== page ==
What can pilots see in cloud?
When flying within cloud and looking outside the front windows of the aircraft, the pilots can usually just see the same as the passengers, which isn’t very much! Instead they rely on their instruments to tell them where the aircraft is, where it is going and what’s around it. These instruments act as the pilot’s eyes when they can’t see anything.
Aircraft Instruments that Help the Pilots See in Cloud
The aircraft has a terrain map which is able to tell the pilots how high they are relative to the ground around it. This is particularly helpful when the plane is flying at a low altitude or flying within a mountainous area or with high ground around it. If pilots can’t see a high hill or mountain, they need to know where it is so they can avoid it.
The pilots also have a weather radar which can be viewed on their screens and this can help them determine what type of cloud it is they are flying through (or approaching), how much water there is in the cloud, and if there are more clouds behind it.
Another instrument which helps the pilots artificially see when in cloud is the Transponder and Traffic Collison Avoidance System (TCAS). These systems tell the pilots the position of other planes relative to their aircraft. Air Traffic Control (ATC) will also provide this information and will usually ensure adequate separation between aircraft, but the Transponder/TCAS system provides this information directly to the pilots for awareness. It will also direct the pilots away from another aircraft if the two planes get too close to each other.
What Instruments the Pilots Use When Flying in Cloud
There are plenty of other instruments which help the pilots determine where the plane is, what the plane is doing at any given time and where it is going. These include:
- Primary Flight Display (PDF) – This tells the pilots the aircraft’s trajectory relative to the three axis of roll, pitch and yaw. Simply put, it tells the pilots if the plane is flying straight, pointing up or down and/or turning left or right
- Airspeed Indicator – how fast the plane is flying and if it is accelerating and decelerating
- Altitude Indicator – how high the plane is flying and if it is climbing or descending
- Navigation Display – this indicates the exact position of the aircraft on a map and allows the terrain and clouds around the aircraft to be displayed relative to the aircraft position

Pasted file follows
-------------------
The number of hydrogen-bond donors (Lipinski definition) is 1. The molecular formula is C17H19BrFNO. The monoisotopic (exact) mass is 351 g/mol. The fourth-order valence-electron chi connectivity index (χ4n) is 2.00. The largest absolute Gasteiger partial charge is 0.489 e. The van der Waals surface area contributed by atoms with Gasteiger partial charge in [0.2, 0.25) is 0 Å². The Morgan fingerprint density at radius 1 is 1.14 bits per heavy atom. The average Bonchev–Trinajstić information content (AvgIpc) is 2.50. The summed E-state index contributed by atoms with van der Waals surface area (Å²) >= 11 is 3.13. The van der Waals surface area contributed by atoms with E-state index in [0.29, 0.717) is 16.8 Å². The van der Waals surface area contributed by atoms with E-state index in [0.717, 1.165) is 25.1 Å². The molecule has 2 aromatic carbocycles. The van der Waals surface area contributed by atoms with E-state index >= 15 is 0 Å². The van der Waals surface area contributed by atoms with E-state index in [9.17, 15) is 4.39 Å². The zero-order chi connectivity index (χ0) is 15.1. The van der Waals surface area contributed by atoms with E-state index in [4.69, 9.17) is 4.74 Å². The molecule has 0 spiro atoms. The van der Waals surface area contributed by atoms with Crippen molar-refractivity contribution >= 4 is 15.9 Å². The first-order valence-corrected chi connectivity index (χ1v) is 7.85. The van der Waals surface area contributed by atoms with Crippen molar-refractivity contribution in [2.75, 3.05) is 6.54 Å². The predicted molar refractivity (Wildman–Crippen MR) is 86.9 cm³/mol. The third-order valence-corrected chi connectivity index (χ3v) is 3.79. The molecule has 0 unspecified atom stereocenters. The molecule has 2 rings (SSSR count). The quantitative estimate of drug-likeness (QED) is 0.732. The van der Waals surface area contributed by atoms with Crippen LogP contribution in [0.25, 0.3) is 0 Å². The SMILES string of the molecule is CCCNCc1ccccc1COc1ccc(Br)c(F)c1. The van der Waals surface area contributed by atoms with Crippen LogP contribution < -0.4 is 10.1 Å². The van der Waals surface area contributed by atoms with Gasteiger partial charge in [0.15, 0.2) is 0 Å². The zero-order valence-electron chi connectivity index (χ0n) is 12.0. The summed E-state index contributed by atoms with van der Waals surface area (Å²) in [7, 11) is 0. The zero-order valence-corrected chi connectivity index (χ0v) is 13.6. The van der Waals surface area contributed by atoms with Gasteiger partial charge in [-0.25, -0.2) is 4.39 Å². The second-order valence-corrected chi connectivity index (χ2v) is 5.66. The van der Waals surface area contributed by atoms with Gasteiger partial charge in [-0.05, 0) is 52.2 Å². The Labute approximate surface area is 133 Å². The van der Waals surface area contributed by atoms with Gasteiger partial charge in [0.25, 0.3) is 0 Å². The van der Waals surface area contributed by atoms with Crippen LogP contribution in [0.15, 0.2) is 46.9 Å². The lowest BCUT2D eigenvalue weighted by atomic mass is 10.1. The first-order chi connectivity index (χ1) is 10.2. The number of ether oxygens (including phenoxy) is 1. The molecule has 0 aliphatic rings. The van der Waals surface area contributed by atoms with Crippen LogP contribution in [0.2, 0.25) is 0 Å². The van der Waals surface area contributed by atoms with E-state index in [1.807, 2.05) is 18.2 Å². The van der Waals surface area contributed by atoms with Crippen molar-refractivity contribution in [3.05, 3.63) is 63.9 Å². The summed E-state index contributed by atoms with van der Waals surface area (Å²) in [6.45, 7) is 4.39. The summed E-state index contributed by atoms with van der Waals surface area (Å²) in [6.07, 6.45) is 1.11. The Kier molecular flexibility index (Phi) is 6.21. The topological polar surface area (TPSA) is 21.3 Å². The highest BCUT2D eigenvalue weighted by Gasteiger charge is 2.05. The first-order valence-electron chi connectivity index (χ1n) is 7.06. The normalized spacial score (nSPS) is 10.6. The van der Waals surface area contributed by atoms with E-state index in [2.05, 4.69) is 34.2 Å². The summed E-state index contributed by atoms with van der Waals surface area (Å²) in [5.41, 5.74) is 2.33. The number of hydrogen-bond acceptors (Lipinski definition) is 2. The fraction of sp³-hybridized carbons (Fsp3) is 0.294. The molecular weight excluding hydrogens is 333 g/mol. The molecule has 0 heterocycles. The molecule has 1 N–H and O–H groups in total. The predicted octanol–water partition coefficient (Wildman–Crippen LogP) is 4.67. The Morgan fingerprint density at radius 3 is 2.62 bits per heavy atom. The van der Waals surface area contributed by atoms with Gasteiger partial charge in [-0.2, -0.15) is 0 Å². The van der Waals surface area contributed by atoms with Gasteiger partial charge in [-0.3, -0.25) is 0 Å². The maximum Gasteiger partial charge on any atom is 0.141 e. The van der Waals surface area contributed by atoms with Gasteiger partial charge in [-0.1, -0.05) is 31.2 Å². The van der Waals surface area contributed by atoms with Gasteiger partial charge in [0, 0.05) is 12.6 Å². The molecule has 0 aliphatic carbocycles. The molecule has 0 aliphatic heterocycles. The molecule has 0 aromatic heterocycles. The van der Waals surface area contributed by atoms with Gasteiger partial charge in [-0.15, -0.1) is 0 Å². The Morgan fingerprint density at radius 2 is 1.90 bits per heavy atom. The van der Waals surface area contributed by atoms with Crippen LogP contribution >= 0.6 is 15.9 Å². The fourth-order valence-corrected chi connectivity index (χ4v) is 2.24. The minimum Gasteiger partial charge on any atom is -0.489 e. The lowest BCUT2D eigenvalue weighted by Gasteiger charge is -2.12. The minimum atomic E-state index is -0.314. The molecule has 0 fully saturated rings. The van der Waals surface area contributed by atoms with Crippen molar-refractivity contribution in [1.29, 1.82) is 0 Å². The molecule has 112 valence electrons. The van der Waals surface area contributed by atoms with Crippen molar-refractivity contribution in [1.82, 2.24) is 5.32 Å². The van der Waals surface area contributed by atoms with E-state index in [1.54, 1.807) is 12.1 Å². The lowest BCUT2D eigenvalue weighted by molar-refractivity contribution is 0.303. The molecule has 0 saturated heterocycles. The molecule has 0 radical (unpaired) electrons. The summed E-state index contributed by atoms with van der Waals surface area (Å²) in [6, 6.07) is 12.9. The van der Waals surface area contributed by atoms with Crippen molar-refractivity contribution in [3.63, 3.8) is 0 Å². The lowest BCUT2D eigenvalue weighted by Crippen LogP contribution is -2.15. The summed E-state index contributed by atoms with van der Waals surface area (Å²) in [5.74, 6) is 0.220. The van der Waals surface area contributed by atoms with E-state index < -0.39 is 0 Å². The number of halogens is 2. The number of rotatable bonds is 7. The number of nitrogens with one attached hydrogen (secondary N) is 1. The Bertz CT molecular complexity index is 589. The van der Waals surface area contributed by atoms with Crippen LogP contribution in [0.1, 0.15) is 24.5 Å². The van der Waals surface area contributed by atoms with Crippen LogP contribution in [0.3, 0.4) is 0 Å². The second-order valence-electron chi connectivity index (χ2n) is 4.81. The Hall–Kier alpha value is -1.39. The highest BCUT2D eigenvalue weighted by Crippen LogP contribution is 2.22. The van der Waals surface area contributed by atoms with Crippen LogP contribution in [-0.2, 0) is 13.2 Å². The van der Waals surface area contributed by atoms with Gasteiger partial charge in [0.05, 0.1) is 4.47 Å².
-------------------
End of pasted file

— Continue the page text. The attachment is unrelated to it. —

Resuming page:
Primary Flight Display (PFD)
Airbus PFD (left) and Weather Radar (right)
Avoiding Certain Cloud Types
In some circumstances, the pilots may elect to avoid a cloud ahead of them because of the type of cloud it is. The pilots will be able to see if it is a thunderstorm type cloud (a cumulonimbus cloud) by looking at the amount of water content within in it on their weather radar. If there is significant quantities of water within the cloud, this can indicate there are strong up and down drafts which can induce severe turbulence, lightning and hail which is best avoided both for passenger comfort and flight safety.
A Separate Pilots Licence to Fly in Cloud
For a pilot to fly in cloud, they must have a special licence which permits them to do so; this is called an Instrument Rating (IR). To obtain an Instrument Rating, pilots must take a flying exam which demonstrates they are able to fly the aircraft solely by reference to their instruments without being able to see anything out the windows. All pilots flying for commercial airlines must hold an instrument rating to allow them to fly in cloud.
Generally speaking, the pilots are required to operate to separate rules when flying in weather conditions where visibility is reduced. These conditions are called ‘Instrument Meteorological Conditions’ (IMC) and the pilots are required to hold an instrument rating to flying within these conditions. When pilots have good visual reference with the ground, this is called Visual Meteorological Conditions (VMC) and they are permitted to navigate with reference to the ground and its various landmarks.